TFB Review: CZ 75 SP-01 PHANTOM, Polymer Framed Variant

    CZ SP-01 Phantom

    Sp-01 Phantom, AN APTLY NAMED PISTOL

    The CZ SP-01 Phantom is a variant of the famed CZ 75 in the SP-01 line. However, the Phantom differs from the rest of the SP-01’s in that it is 14.5 ounces lighter than its steel framed predecessor. The Phantom weighs in at 26.2 ounces unloaded (according to my scale), while the steel framed SP-01’s weigh 40.7 ounces (according to CZ’s website). Thus, having a pistol almost a pound lighter than the standard model would feel like a ghostly rendition, comparatively. The SP-01 Phantom has been the standard issue sidearm of the Czech Republic’s 4th Rapid Deployment Brigade since 2012. The polymer framed Phantom was developed specifically with the military in mind. Having such weight savings makes a lot of sense for a secondary weapon that won’t see much action, but still has to be carried everywhere.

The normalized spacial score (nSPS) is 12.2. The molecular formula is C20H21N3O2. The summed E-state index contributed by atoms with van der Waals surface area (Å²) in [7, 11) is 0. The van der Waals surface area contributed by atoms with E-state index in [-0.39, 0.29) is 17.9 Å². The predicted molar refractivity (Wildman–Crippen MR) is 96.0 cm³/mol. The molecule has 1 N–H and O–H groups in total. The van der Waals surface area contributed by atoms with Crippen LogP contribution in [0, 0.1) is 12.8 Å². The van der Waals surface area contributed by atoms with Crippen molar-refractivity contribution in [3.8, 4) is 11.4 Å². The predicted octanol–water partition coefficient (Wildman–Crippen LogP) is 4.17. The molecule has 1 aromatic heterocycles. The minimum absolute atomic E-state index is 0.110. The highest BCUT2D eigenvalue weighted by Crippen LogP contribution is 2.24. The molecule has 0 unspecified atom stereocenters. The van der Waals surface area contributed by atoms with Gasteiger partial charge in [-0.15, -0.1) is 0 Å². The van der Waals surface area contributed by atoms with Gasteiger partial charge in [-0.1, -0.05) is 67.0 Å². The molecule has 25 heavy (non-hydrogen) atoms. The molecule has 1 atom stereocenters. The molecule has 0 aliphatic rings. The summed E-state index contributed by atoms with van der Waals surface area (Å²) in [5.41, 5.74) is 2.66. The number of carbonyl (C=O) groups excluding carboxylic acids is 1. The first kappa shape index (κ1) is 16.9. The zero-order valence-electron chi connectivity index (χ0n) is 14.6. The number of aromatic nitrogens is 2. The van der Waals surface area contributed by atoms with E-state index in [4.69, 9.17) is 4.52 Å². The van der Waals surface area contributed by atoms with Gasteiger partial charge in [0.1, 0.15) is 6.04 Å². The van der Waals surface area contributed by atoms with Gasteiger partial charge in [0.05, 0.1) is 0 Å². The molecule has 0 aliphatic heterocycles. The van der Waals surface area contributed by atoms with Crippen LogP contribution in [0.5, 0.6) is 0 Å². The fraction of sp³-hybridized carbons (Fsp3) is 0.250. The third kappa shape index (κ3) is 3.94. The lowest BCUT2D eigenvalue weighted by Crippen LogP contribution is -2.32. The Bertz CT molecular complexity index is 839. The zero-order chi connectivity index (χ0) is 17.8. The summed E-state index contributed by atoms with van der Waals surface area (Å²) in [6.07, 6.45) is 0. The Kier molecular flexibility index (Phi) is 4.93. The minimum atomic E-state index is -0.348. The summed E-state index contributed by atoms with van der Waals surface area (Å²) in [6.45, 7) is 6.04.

CZ SP-01 Phantom

    CZ SP-01 Phantom, the sidearm of the Czech Republic’s 4th Rapid Deployment Brigade



    The CZ SP-01 Phantom is a duty/full sized pistol with a 4.6-inch barrel, chambered in 9x19mm. As mentioned, the Phantom has a lightweight polymer frame that features a full-length dust cover, which I find aesthetically pleasing. Underneath the dust cover is an integral 1913 Picatinny accessory rail for attaching lights or laser aiming devices. Three-fourths of the grip’s backstrap is cut for two different sized backstrap inserts. The slide stop and a frame-mounted decocker-only lever protrude from the left side of the Phantom. When the decocker is engaged, it safely lowers the hammer to half-cock. If you prefer the hammer to sit flush against the slide, it must be done manually with your thumb while pulling the trigger. There is no manual safety, but that matches my preference, though I know some people prefer them.